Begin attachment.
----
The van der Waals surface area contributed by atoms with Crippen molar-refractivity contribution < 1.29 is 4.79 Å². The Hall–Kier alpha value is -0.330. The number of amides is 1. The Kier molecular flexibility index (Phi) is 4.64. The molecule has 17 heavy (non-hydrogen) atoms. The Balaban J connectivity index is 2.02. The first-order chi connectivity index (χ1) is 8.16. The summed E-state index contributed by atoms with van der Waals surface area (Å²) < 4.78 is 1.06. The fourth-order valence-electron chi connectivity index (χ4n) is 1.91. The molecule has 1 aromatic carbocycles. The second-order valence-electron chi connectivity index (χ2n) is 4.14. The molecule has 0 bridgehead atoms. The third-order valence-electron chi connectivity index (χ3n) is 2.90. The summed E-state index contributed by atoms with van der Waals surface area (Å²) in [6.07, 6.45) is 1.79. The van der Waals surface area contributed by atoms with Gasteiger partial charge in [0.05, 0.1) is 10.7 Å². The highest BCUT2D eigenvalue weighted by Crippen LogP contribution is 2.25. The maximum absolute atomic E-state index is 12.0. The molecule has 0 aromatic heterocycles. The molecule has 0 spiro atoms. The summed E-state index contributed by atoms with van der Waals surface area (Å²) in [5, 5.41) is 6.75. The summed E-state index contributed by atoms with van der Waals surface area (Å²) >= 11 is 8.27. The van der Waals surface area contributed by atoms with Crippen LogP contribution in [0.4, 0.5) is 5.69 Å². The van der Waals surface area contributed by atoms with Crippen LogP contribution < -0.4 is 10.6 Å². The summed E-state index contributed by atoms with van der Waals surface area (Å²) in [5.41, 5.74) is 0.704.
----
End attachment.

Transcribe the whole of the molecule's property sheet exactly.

The van der Waals surface area contributed by atoms with Crippen molar-refractivity contribution < 1.29 is 4.79 Å². The Hall–Kier alpha value is -0.330. The number of amides is 1. The Kier molecular flexibility index (Phi) is 4.64. The molecule has 17 heavy (non-hydrogen) atoms. The Balaban J connectivity index is 2.02. The first-order chi connectivity index (χ1) is 8.16. The summed E-state index contributed by atoms with van der Waals surface area (Å²) < 4.78 is 1.06. The fourth-order valence-electron chi connectivity index (χ4n) is 1.91. The molecule has 1 aromatic carbocycles. The second-order valence-electron chi connectivity index (χ2n) is 4.14. The molecule has 0 bridgehead atoms. The third-order valence-electron chi connectivity index (χ3n) is 2.90. The summed E-state index contributed by atoms with van der Waals surface area (Å²) in [6.07, 6.45) is 1.79. The van der Waals surface area contributed by atoms with Gasteiger partial charge in [0.05, 0.1) is 10.7 Å². The highest BCUT2D eigenvalue weighted by Crippen LogP contribution is 2.25. The maximum absolute atomic E-state index is 12.0. The molecule has 0 aromatic heterocycles. The molecule has 0 spiro atoms. The summed E-state index contributed by atoms with van der Waals surface area (Å²) in [5, 5.41) is 6.75. The summed E-state index contributed by atoms with van der Waals surface area (Å²) >= 11 is 8.27. The van der Waals surface area contributed by atoms with Crippen LogP contribution in [0.4, 0.5) is 5.69 Å². The van der Waals surface area contributed by atoms with Crippen LogP contribution < -0.4 is 10.6 Å². The summed E-state index contributed by atoms with van der Waals surface area (Å²) in [5.41, 5.74) is 0.704.